1Mayo Clinic Graduate School, Rochester, MN, 2Mayo Clinic, Rochester, MN.

    Measles’ recent re-emergence in insufficiently vaccinated populations in Europe and North America has reminded us that measles virus (MV) is the most contagious human virus known. In humans and experimentally infected monkeys, MV infections are always strictly cell-associated for spread in activated immune cells and airway epithelia. We use well-differentiated primary human airway epithelial (HAE) sheets to characterize the epithelial phase of MV infections. In HAE, MV infectious centers grow without syncytia formation, cytopathic effect, and trans-epithelial resistance is maintained. In these centers, MV-expressed green fluorescent protein flows through openings that form on the lateral surfaces of columnar epithelial cells. MV spread also depends on the contact of the cytoplasmic tail of the MV epithelial receptor nectin-4 with afadin, a protein that contacts the actin cytoskeleton. Here, we examine how the viral matrix protein organizes the assembly of viral components. Having observed that matrix accumulates at infected-to-uninfected cell borders, we characterized how it interacts with the viral fusion apparatus, viral ribonucleocapsid, and the actin cytoskeleton. Guided by the atomic structure of a matrix protein from a related paramyxovirus, we have identified and mutated MV matrix protein residues that could govern these interactions. We generated recombinant MV with mutations in the matrix gene and measured their membrane association, actin binding, and fusion inhibiting functions in stable cell lines. To characterize the relevance of these interactions for viral spread in the airways, we will infect HAE with the mutant viruses. These studies will characterize which cellular mechanisms govern rapid MV epithelial spread.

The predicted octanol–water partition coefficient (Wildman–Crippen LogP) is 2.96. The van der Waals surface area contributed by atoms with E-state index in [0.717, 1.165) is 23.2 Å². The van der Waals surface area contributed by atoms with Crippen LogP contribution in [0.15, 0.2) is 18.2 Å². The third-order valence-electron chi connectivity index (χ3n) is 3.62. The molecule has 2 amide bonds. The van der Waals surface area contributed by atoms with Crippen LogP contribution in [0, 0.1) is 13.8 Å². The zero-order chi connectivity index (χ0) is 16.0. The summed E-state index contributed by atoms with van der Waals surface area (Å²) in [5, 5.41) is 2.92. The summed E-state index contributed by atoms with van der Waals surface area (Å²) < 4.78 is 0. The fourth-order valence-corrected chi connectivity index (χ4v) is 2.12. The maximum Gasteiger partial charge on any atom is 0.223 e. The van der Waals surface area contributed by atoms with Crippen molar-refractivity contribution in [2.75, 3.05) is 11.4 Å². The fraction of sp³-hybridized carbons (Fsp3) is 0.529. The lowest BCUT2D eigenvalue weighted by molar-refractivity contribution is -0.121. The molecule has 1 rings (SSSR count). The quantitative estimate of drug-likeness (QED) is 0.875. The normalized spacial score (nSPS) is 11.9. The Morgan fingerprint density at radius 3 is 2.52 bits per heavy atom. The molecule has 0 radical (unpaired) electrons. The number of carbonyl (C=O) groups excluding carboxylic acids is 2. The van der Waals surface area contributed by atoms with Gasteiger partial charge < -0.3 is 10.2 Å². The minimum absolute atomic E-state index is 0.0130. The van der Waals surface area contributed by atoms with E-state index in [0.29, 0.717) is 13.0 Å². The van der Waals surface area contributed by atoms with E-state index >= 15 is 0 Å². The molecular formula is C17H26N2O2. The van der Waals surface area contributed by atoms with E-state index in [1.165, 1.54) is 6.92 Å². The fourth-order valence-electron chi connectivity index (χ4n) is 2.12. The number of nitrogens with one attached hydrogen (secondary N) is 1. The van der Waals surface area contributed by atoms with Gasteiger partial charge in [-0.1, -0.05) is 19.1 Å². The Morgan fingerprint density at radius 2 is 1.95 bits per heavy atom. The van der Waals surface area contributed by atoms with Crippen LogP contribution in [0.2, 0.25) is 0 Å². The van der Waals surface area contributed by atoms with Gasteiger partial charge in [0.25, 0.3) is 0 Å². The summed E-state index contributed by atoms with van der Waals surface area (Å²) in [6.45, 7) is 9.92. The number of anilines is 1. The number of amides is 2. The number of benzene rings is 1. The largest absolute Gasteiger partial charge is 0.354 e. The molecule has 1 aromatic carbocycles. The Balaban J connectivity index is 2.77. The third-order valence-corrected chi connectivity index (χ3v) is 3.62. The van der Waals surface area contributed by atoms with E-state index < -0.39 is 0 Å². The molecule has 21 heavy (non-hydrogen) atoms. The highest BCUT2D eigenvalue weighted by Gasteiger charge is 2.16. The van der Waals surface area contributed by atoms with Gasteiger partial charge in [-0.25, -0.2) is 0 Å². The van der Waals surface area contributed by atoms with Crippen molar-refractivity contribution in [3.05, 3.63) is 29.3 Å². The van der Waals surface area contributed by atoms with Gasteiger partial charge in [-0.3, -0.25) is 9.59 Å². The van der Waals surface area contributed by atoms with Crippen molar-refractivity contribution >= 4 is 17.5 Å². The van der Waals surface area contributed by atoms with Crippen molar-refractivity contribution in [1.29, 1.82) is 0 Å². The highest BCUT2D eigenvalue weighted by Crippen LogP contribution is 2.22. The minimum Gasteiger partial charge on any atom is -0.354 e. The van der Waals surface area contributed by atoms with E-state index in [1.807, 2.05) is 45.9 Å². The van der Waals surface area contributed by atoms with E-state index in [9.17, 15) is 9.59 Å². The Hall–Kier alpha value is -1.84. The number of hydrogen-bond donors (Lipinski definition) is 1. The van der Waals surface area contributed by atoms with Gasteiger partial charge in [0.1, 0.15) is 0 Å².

THU-G34 ASSESSMENT OF THE EFFECTIVENESS OF THE GUADALUPE WATER TREATMENT PLANT IN REMOVING ESCHERICHIA COLI AND INTESTINAL PARASITES